Just a girl rambling around the globe and writing about it.

Musings from around the block and farther.

Monday, December 27, 2010

Mama's Lil' Sharp Shooters

These photos are the ones that I will treasure when I'm older, when my kids are grown up and my own Daddy may be too frail to still be shooting bull's-eyes with incredible accuracy. When I look at them, even right now, my heart feels all warm and fuzzy.  And I'm a Democrat from a blue state, so that's saying something big.

This is my youngest daughter, with her Grandpa, shooting a rifle for the first time.  She is so small, she had to stand up on a wooden box to reach.  (Like I said to my sister, "Only in Texas do they offer a booster for shooting...")

My dad, who wasn't born a Texan "but got here as soon as I could," gave the girls a safety lesson before we left the house -- he said they wouldn't focus as well on the range, and he wanted to be clear about what was expected from them so that everyone had a safe, fun time.  Not only did the girls keep their attenuators (the headphones that muffle high-pitched sounds) on, they didn't fuss about the yellow goggles we had to wear. And they started to realize that shooting guns isn't just about mean people or gangland drive-bys, but can also be a sport of skill and accuracy.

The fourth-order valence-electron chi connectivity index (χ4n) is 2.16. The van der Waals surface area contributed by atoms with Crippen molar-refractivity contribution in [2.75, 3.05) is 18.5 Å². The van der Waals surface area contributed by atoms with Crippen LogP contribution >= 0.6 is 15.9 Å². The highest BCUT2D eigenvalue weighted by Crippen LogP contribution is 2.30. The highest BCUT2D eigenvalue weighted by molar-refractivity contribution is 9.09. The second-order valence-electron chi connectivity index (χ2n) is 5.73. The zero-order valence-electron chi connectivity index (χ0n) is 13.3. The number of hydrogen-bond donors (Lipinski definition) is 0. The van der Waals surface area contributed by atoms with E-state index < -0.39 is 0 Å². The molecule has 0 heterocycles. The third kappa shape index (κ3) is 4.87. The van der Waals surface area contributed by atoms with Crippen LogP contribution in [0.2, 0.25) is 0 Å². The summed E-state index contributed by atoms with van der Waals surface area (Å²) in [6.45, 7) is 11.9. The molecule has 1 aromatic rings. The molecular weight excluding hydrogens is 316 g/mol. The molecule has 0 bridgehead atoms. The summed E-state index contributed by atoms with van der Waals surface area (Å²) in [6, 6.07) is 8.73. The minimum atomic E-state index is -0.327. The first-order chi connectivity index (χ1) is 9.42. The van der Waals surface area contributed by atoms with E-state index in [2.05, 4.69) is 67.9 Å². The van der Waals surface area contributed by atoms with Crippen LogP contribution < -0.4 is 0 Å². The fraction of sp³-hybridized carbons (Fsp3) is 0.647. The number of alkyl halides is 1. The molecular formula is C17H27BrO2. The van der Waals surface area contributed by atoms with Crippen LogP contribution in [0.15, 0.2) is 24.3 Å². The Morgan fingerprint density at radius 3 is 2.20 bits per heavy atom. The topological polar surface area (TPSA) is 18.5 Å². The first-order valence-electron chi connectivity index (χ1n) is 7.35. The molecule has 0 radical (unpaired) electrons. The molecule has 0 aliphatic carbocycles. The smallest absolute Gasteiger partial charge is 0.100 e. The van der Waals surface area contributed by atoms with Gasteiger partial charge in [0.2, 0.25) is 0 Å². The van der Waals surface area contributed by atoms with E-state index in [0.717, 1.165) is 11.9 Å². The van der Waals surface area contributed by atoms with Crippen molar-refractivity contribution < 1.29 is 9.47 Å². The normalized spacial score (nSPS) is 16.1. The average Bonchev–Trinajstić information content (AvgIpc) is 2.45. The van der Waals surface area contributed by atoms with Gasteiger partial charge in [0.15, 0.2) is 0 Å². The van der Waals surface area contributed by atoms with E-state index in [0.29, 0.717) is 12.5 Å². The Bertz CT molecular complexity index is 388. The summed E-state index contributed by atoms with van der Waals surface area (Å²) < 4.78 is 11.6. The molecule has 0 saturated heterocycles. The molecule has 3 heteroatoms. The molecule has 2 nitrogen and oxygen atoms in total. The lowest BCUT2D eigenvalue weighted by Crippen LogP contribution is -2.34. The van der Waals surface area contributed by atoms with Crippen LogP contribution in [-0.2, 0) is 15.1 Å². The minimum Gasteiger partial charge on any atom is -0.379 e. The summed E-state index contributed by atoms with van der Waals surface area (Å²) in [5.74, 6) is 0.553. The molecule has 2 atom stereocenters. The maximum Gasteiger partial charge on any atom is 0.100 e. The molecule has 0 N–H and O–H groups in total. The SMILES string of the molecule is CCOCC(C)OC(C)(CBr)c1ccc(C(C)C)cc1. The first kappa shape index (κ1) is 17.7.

But best of all, they were AWESOME.  Emme shot 12 of 20 targets, still clicking the trigger with her finger after she'd run out of bullets.  On the first try. Nina shot her first bullet about 1/2" off the bull's-eye.  Marlowe stepped up onto her booster like a pro and listened to her Grandpa and gave it her best try.  The accuracy will come, but the courage to try something new is in her heart.  On the video I took, you can hear my dad turn to me and say, "You'd'a never done that at her age."  

And that's who I still am.  My dad loaded up a Civil War rifle for me, first adding the gun powder, then a piece of pillow ticking, then a huge 50 cal. bullet, then some real black powder onto the striking plate, which a piece of flint rock would strike to start the fire that would roar through the barrel to fire up the powder and send the bullet toward the target.  (Can you believe that we fought a war in which all of these things would have to take place before a gun could be fired?  No wonder so many died in the Civil War.)  There are two triggers: the first sort of takes the "safety" off and the second is the "real" one.  There's smoke and there's a loud boom.  When my dad did it, he turned to me and said, "You next?"

I said yeah, but when I stood there with this machine in my hands, I got really nervous and ended up letting my sister have a go at it.  See what I mean? My girls have Texas in their blood.  Guts and glory.  Mama's so proud.

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